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Review
, 35 (4), 303-310

Adaptive Responses to Electrophilic Stress and Reactive Sulfur Species as Their Regulator Molecules

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Review

Adaptive Responses to Electrophilic Stress and Reactive Sulfur Species as Their Regulator Molecules

Yoshito Kumagai et al. Toxicol Res.

Abstract

We are exposed to numerous xenobiotic electrophiles on a daily basis through the environment, lifestyle, and dietary habits. Although such reactive species have been associated with detrimental effects, recent accumulated evidence indicates that xenobiotic electrophiles appear to act as signaling molecules. In this review, we introduce our findings on 1) activation of various redox signaling pathways involved in cell proliferation, detoxification/excretion of electrophiles, quality control of cellular proteins, and cell survival during exposure to xenobiotic electrophiles at low concentrations through covalent modification of thiol groups in sensor proteins, and 2) negative regulation of reactive sulfur species (RSS) in the modulation of redox signaling and toxicity caused by xenobiotic electrophiles.

Keywords: Covalent modification; Electrophiles; Reactive sulfur species; Redox signaling.

Conflict of interest statement

CONFLICT OF INTEREST The authors declare they have no actual or potential competing financial interests.

Figures

Fig. 1
Fig. 1
Structures of representative xenobiotic and endogenous electrophiles. We are routinely exposed to electrophilic stress by a large number of diverse xenobiotic electrophiles in the environment. However, various endogenous electrophiles have been identified. Recent accumulated evidence indicates that both xenobiotic and endogenous electrophiles appear to act as signaling molecules.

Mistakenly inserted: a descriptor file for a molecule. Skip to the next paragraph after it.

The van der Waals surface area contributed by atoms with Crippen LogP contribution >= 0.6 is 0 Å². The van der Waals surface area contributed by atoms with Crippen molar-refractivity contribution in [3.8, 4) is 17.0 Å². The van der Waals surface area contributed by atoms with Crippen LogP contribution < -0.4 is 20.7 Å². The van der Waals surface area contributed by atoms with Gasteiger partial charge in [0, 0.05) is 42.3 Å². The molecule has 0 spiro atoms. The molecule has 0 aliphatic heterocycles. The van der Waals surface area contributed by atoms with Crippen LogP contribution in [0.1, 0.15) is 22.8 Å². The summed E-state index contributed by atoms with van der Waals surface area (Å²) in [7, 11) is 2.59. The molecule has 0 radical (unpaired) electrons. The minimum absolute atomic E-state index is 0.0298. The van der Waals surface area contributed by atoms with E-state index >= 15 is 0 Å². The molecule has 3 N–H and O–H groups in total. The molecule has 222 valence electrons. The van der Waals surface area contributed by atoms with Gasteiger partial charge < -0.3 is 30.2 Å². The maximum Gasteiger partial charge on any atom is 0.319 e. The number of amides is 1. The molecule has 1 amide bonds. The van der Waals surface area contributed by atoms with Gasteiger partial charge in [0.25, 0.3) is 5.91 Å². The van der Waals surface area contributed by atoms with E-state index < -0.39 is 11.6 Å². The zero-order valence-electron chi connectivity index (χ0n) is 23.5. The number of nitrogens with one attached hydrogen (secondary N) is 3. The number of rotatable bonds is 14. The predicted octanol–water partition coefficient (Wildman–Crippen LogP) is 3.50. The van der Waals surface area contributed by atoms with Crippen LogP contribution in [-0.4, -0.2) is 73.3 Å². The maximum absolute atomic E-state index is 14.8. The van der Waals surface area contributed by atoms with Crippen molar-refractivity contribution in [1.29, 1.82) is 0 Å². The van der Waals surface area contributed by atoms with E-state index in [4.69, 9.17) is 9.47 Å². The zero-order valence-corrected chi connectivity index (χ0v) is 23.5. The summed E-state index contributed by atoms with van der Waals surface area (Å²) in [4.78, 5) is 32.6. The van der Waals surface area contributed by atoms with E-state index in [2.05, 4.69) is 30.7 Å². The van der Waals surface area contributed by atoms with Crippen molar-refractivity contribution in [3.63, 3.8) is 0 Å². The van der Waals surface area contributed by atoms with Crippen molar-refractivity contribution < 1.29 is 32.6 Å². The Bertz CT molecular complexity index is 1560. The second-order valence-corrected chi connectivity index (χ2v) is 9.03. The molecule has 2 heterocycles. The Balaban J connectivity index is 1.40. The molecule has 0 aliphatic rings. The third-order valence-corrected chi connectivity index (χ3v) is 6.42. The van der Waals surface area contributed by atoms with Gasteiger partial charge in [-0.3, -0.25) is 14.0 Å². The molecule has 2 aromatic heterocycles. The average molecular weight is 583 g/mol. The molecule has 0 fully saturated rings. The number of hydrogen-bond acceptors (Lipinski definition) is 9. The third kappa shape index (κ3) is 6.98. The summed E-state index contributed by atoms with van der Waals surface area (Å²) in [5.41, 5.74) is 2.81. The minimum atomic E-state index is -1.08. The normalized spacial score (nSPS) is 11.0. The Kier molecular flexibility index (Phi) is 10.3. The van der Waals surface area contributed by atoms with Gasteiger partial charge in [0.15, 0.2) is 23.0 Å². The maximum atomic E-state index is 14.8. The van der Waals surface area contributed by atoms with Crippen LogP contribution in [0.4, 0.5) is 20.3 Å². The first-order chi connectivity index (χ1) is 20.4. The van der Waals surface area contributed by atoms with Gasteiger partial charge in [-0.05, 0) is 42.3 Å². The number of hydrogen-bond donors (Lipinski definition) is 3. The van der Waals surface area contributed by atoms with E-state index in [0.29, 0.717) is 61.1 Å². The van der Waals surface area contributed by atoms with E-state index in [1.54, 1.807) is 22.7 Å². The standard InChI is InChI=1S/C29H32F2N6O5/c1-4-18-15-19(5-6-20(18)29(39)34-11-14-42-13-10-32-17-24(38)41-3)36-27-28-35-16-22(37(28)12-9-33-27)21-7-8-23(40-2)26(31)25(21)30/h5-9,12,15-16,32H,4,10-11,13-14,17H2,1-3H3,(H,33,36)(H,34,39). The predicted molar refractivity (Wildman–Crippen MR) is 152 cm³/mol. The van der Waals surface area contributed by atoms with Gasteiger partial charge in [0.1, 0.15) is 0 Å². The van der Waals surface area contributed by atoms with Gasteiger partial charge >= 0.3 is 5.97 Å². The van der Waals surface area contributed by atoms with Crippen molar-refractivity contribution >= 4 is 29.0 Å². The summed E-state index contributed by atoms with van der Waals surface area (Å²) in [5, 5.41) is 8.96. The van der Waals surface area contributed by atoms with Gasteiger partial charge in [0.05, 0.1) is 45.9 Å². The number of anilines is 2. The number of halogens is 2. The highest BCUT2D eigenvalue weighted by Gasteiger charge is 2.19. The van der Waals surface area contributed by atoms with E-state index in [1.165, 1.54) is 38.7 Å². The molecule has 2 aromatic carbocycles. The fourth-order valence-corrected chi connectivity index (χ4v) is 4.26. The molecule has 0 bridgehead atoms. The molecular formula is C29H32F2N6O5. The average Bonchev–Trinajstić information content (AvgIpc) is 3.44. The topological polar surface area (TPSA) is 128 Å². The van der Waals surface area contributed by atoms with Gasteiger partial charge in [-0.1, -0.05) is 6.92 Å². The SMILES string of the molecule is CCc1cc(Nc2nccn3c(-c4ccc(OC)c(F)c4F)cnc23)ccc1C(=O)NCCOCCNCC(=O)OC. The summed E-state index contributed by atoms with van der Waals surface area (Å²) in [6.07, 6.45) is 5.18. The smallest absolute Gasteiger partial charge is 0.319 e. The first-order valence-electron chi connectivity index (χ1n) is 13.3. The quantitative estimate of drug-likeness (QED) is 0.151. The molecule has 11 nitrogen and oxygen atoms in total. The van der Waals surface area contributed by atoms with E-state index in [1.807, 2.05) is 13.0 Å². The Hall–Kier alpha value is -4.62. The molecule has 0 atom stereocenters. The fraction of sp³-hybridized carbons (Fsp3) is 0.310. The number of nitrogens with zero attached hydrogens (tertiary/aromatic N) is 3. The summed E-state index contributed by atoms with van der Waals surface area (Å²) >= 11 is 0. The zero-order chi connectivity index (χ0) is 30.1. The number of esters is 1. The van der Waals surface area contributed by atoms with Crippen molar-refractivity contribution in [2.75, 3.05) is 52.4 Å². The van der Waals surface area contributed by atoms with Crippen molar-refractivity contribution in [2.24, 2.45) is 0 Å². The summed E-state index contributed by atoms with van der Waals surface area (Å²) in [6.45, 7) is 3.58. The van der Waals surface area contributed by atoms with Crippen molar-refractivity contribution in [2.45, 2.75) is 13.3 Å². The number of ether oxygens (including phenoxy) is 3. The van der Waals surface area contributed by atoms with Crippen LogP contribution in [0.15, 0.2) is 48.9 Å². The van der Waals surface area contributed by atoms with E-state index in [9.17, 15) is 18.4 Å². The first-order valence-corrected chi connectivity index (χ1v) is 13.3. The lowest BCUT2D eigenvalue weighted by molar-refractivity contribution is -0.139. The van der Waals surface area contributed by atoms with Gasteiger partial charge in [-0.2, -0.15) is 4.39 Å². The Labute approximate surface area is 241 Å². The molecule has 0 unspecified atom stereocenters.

Fig. 2
Fig. 2
Modulation of redox signaling pathways by xenobiotic electrophiles. Two different aspects of xenobiotic electrophiles: xenobiotic electrophile-mediated activation (low dose) and disruption (high dose) of redox signaling by sensor proteins with low pKa thiols and effector molecules that are negatively regulated by RSS through sulfur adduct formation. E, xenobiotic electrophiles; RSS, reactive sulfur species.
Fig. 3
Fig. 3
Two defense systems against xenobiotic electrophiles. Canonical pathway: electrophiles conjugate with GSH to form electrophile-SG adducts that are rapidly excreted into the extracellular space. Nrf2 plays a critical role in the detoxification and excretion of electrophiles via GSH conjugation by initiating the transcription of GCL, GST, and MRP. Noncanonical pathway: reactive sulfur species produced by trans-sulfuration enzymes, such as CSE and CARS2, inactivate electrophiles through the formation of sulfur adducts. CARS2, cysteinyl-tRNA synthetase 2; CSE, cystathionine γ-lyase; GCL, glutamate-cysteine ligase; GST, glutathione S-transferase; MRP, multidrug resistance-associated protein; Nrf2, NF-E2-related factor 2.
Fig. 4
Fig. 4
Sulfur adducts of xenobiotic electrophiles identified in our laboratory. Reactions of electrophiles with reactive sulfur species yield various sulfur adducts of electrophiles in vitro and in vivo.

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